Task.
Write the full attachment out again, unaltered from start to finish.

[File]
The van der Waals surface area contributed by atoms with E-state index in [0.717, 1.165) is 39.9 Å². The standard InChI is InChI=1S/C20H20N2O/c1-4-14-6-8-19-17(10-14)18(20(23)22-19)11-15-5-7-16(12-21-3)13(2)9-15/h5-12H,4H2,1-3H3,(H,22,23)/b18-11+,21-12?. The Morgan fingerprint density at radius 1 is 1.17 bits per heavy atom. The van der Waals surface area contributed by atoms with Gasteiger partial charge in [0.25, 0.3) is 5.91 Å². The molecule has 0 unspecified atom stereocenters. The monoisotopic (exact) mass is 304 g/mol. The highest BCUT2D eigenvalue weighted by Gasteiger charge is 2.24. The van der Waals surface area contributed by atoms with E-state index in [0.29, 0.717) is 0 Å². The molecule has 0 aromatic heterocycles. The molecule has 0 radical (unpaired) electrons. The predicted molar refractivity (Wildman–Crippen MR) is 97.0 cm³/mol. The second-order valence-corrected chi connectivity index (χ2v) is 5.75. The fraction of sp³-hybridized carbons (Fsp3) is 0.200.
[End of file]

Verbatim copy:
The van der Waals surface area contributed by atoms with E-state index in [0.717, 1.165) is 39.9 Å². The standard InChI is InChI=1S/C20H20N2O/c1-4-14-6-8-19-17(10-14)18(20(23)22-19)11-15-5-7-16(12-21-3)13(2)9-15/h5-12H,4H2,1-3H3,(H,22,23)/b18-11+,21-12?. The Morgan fingerprint density at radius 1 is 1.17 bits per heavy atom. The van der Waals surface area contributed by atoms with Gasteiger partial charge in [0.25, 0.3) is 5.91 Å². The molecule has 0 unspecified atom stereocenters. The monoisotopic (exact) mass is 304 g/mol. The highest BCUT2D eigenvalue weighted by Gasteiger charge is 2.24. The van der Waals surface area contributed by atoms with E-state index in [0.29, 0.717) is 0 Å². The molecule has 0 aromatic heterocycles. The molecule has 0 radical (unpaired) electrons. The predicted molar refractivity (Wildman–Crippen MR) is 97.0 cm³/mol. The second-order valence-corrected chi connectivity index (χ2v) is 5.75. The fraction of sp³-hybridized carbons (Fsp3) is 0.200.